Influence of viral load in the outcome of hospitalized patients with influenza virus infection

Collection Location Koleksi E-book & E-Journal Perpustakaan Pusat Unila
Call Number
ISBN/ISSN 1435-4373
Author(s) Lalueza, Antonio
Subject(s) Biomedicine
Classification NONE
Series Title
GMD E-Book
Language English
Publisher Springer
Publishing Year 2019
Publishing Place Switzerland
Abstract/Notes Abstract
The role of viral load in the outcome of patients requiring hospital admission due to influenza is not well established.We aim to
assess if there is an association between the viral load and the outcome in hospitalized patients with a confirmed influenza virus
infection. A retrospective observational study including all adult patients who were hospitalized in our center with a confirmed
influenza virus infection from January to May 2016. Viral load was measured by real-time reverse-transcriptase–polymerase
chain reaction (rRT-PCR) cycle threshold (Ct) value on upper respiratory tract samples. Its value was categorized into three
groups (low Ct, ≤ 20; intermediate Ct, > 20–30; and high Ct, > 30). Two hundred thirty-nine patients were included. Influenza A/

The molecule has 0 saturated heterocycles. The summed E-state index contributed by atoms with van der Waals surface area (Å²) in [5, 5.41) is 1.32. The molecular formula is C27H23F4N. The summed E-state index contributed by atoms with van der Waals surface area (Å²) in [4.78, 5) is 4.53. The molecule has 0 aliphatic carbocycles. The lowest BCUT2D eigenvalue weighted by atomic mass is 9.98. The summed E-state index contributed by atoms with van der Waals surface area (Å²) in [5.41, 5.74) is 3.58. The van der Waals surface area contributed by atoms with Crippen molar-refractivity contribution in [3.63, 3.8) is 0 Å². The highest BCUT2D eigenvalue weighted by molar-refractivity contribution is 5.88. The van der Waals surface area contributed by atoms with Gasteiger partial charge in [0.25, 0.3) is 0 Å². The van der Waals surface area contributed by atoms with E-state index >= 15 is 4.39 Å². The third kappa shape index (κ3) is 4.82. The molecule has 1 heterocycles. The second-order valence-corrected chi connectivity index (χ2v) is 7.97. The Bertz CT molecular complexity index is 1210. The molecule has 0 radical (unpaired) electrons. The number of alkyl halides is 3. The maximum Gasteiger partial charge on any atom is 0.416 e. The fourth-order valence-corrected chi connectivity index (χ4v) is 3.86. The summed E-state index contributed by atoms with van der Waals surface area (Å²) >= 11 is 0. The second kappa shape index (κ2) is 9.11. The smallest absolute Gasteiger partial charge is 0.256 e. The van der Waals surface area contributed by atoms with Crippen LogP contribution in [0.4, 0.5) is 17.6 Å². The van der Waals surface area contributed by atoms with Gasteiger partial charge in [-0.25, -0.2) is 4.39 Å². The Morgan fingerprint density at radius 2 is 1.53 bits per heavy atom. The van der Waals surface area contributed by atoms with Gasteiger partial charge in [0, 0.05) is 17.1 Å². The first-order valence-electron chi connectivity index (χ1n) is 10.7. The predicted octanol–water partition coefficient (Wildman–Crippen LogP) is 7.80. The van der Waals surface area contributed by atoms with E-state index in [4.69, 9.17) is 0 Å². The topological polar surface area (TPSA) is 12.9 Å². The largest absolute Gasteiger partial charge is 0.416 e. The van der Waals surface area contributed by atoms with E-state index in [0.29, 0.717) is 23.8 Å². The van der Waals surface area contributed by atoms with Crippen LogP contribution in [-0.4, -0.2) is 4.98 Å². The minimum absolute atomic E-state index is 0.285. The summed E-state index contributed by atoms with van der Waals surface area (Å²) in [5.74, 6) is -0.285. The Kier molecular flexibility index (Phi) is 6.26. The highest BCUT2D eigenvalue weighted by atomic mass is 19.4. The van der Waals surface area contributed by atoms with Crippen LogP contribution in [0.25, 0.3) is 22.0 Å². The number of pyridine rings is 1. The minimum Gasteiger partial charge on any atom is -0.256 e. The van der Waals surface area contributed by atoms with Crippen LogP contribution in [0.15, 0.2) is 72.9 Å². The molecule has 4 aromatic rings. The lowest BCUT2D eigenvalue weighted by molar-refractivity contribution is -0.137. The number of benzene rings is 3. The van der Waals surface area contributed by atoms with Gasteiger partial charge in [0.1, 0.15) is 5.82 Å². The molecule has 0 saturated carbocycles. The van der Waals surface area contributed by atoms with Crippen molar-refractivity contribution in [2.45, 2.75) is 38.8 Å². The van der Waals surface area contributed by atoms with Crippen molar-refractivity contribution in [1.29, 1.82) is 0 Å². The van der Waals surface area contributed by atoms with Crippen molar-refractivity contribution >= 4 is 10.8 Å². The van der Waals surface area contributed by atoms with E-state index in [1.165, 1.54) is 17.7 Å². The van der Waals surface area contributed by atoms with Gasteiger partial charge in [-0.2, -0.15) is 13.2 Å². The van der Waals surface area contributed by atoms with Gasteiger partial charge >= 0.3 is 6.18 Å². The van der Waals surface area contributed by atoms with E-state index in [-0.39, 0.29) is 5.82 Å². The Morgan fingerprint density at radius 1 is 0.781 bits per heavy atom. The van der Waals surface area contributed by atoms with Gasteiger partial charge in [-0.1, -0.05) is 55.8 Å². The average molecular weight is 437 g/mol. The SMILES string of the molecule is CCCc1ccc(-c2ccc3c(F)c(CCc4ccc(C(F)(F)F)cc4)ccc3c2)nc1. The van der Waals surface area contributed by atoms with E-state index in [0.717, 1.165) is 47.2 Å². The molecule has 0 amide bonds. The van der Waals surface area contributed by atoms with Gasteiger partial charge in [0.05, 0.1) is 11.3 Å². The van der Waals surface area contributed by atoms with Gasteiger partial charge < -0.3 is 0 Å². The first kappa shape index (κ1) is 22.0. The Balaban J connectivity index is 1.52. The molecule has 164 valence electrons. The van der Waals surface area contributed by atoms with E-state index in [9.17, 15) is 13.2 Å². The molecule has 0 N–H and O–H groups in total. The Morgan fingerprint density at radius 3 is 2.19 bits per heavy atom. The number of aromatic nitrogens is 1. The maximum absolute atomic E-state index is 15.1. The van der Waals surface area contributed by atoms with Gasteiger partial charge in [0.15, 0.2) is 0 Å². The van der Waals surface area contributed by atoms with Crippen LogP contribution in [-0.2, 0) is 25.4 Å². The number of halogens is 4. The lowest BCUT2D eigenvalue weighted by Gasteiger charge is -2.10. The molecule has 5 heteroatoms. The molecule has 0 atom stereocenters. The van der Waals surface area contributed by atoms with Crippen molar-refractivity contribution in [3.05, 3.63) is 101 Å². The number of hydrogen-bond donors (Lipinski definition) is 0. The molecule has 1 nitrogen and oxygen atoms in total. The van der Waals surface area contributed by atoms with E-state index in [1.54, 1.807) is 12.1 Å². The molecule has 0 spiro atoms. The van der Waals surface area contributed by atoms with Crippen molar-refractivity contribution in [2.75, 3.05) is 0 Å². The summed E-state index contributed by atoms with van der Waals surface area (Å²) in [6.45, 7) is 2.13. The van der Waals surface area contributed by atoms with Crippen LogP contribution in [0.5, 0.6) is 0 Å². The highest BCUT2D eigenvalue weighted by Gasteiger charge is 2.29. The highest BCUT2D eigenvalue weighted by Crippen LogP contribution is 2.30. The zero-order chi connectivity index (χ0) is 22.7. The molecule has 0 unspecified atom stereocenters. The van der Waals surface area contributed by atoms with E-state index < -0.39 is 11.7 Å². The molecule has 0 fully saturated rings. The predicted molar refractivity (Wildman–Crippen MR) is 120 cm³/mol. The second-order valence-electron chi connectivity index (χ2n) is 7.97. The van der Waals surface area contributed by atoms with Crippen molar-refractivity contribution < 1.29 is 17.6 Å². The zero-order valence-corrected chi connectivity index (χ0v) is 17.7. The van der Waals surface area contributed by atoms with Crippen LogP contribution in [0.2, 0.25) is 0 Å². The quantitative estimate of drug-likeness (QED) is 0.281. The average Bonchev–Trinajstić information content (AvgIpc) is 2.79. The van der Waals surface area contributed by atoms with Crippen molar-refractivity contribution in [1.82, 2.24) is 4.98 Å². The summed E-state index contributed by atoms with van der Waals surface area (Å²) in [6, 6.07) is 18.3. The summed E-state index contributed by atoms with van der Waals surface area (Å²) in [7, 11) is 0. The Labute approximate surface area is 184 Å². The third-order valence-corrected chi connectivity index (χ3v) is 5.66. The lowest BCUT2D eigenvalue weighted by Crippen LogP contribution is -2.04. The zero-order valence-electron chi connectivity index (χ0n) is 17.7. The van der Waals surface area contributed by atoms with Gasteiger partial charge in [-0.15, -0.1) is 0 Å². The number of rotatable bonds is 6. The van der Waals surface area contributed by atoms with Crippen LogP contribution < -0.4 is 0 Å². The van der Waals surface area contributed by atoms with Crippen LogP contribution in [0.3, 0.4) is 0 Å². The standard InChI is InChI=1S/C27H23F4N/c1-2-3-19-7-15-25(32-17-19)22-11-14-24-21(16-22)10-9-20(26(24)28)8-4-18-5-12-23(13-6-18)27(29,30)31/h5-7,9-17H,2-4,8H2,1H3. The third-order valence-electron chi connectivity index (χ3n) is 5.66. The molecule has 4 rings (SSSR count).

H1N1pdm09 was isolated in 207 cases (86.6%). The mean Ct value was 26.69 ± 5.81. The viral load was higher in the
unvaccinated group when compared with the vaccinated patients (Ct 25.17 ± 5.55 vs. 27.58 ± 4.97, p = 0.004). Only 27 patients
(11.29%) presented a high viral load. Patients with a high viral load more often showed abnormal findings on chest X-ray (p =
0.015) and lymphopenia (p = 0.097). By contrast, there were no differences between the three groups (according to viral load), in
associated pneumonia, respiratory failure, need for mechanical ventilation, sepsis, or in-hospital mortality. Our findings suggest
that in patients admitted to the hospital with confirmed influenza virus infection (mostly A/H1N1pdm09), a high viral load is
associated with a higher presence of abnormal findings on chest X-ray but not with a significant worse prognosis. In these cases,
standardized quantitative PCR could be useful.
Keywords Influenza . Pneumonia . Lymphopenia . Viral load . Outcome . Mortality
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